In the table above, we allocated the extra $13.2M margin of safety across all three teams, multiplying it by the percentage of total ARR each team contributed in the previous year (the relative contribution from Table 1). Then we added that to the difference between their previous quotas and their new baseline quotas to get the total new sales capacity needed for each team.
Note that if you were to find through this exercise that you have excess capacity (your total existing quotas are greater than your new targets) you would need to revisit your target ARR to make sure you haven’t underestimated your potential for growth given your sales’ teams current performance. (A nice problem to have.)
Step 5. Create a hiring plan
Once you’ve figured how much sales capacity you need to meet your new ARR target, the next step is to figure out how many AEs you need to build that capacity.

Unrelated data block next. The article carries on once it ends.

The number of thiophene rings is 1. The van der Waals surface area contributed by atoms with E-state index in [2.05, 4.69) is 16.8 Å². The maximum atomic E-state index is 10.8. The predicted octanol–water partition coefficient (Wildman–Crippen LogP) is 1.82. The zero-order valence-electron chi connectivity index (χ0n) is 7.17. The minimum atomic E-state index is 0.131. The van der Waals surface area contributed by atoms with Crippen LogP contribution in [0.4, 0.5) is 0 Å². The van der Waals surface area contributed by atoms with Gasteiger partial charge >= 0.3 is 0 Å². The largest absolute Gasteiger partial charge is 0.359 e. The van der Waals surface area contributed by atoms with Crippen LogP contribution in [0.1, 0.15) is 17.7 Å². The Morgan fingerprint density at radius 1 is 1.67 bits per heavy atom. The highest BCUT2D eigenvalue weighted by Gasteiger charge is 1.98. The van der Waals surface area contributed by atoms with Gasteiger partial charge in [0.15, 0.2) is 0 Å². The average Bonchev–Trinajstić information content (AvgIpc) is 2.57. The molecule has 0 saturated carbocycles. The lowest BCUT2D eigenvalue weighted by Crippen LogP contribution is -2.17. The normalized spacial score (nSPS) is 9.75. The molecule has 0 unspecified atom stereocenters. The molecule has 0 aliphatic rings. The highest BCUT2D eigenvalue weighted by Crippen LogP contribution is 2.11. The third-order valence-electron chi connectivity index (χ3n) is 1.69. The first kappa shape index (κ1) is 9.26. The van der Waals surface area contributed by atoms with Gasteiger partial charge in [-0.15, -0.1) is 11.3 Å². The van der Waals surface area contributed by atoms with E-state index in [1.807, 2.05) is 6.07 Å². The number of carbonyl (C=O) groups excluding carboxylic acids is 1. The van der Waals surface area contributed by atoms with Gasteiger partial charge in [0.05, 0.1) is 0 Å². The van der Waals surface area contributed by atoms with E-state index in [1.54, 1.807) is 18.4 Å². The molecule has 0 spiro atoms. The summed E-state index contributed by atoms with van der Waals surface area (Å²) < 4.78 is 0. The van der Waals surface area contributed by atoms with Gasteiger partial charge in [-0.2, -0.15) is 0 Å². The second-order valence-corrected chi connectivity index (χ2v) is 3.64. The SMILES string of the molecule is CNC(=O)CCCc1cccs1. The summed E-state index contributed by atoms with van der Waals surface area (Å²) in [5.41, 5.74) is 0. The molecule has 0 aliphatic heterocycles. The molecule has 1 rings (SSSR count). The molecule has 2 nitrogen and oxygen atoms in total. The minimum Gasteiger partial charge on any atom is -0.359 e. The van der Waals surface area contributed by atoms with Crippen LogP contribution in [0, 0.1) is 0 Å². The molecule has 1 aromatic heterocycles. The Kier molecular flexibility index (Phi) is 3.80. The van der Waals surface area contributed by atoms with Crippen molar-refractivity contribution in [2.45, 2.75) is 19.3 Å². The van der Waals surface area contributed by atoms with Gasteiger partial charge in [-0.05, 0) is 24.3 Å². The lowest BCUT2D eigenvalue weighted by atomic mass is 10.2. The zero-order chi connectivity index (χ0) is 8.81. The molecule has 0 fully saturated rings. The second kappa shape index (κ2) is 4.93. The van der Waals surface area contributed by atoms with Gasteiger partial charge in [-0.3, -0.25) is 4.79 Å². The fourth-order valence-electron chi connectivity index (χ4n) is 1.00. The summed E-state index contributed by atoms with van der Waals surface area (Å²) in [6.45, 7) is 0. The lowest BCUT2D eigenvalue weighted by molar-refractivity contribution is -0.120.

This is the most challenging step in the process because there are so many variables to consider when determining how many people to hire. For example, you have to factor in ramp-up time for each new AE you hire and how much they will each be able to contribute to your ARR as they get up to speed. Their individual contributions will depend a lot on their previous sales experience, which will vary depending on who you hire.
Depending on how many new account executives you hire, you may also need to factor in additional sales managers and SDRs as well. And of course, you always have to think about potential attrition.